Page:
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Volume 12, issue 14
Atmos. Chem. Phys., 12, 6357-6376, 2012
https://doi.org/10.5194/acp-12-6357-2012
© Author(s) 2012. This work is distributed under
the Creative Commons Attribution 3.0 License.

Special issue: The Pan European Gas-Aerosols Climate Interaction Study...

Atmos. Chem. Phys., 12, 6357-6376, 2012
https://doi.org/10.5194/acp-12-6357-2012
© Author(s) 2012. This work is distributed under
the Creative Commons Attribution 3.0 License.

Research article 23 Jul 2012

Research article | 23 Jul 2012

North Atlantic Oscillation and tropospheric ozone variability in Europe: model analysis and measurements intercomparison

F. S. R. Pausata1, L. Pozzoli1,2, E. Vignati1, and F. J. Dentener1 F. S. R. Pausata et al.
  • 1European Commission, Joint Research Center, Institute for Environment and Sustainability, Ispra (VA), Italy
  • 2Eurasia Institute of Earth Sciences, Istanbul Technical University, Istanbul, Turkey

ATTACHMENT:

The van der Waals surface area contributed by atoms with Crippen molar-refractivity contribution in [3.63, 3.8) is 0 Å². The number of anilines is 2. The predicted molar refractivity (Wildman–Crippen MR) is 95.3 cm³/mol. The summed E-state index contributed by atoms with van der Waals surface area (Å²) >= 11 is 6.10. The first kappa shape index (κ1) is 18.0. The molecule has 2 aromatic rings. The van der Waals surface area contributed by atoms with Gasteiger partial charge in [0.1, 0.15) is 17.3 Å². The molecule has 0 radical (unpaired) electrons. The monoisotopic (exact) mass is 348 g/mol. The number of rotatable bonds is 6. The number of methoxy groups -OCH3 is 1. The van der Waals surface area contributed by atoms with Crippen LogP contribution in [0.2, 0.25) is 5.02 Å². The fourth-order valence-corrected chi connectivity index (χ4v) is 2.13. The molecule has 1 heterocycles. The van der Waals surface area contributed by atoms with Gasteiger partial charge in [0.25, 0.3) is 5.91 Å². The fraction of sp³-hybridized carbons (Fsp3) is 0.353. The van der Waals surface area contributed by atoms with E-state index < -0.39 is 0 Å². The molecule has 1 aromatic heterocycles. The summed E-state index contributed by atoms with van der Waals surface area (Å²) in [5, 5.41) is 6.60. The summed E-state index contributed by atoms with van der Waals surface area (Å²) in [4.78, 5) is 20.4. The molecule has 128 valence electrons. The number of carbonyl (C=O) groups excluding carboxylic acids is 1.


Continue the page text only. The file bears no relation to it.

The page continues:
Abstract. Ozone pollution represents a serious health and environmental problem. While ozone pollution is mostly produced by photochemistry in summer, elevated ozone concentrations can also be influenced by long range transport driven by the atmospheric circulation and stratospheric ozone intrusions. We analyze the role of large scale atmospheric circulation variability in the North Atlantic basin in determining surface ozone concentrations over Europe. Here, we show, using ground station measurements and a coupled atmosphere-chemistry model simulation for the period 1980–2005, that the North Atlantic Oscillation (NAO) does affect surface ozone concentrations – on a monthly timescale, over 10 ppbv in southwestern, central and northern Europe – during all seasons except fall. The commonly used NAO index is able to capture the link existing between atmospheric dynamics and surface ozone concentrations in winter and spring but it fails in summer. We find that the first Principal Component, computed from the time variation of the sea level pressure (SLP) field, detects the atmosphere circulation/ozone relationship not only in winter and spring but also during summer, when the atmospheric circulation weakens and regional photochemical processes peak. Given the NAO forecasting skill at intraseasonal time scale, the first Principal Component of the SLP field could be used as an indicator to identify areas more exposed to forthcoming ozone pollution events. Finally, our results suggest that the increasing baseline ozone in western and northern Europe during the 1990s could be related to the prevailing positive phase of the NAO in that period.

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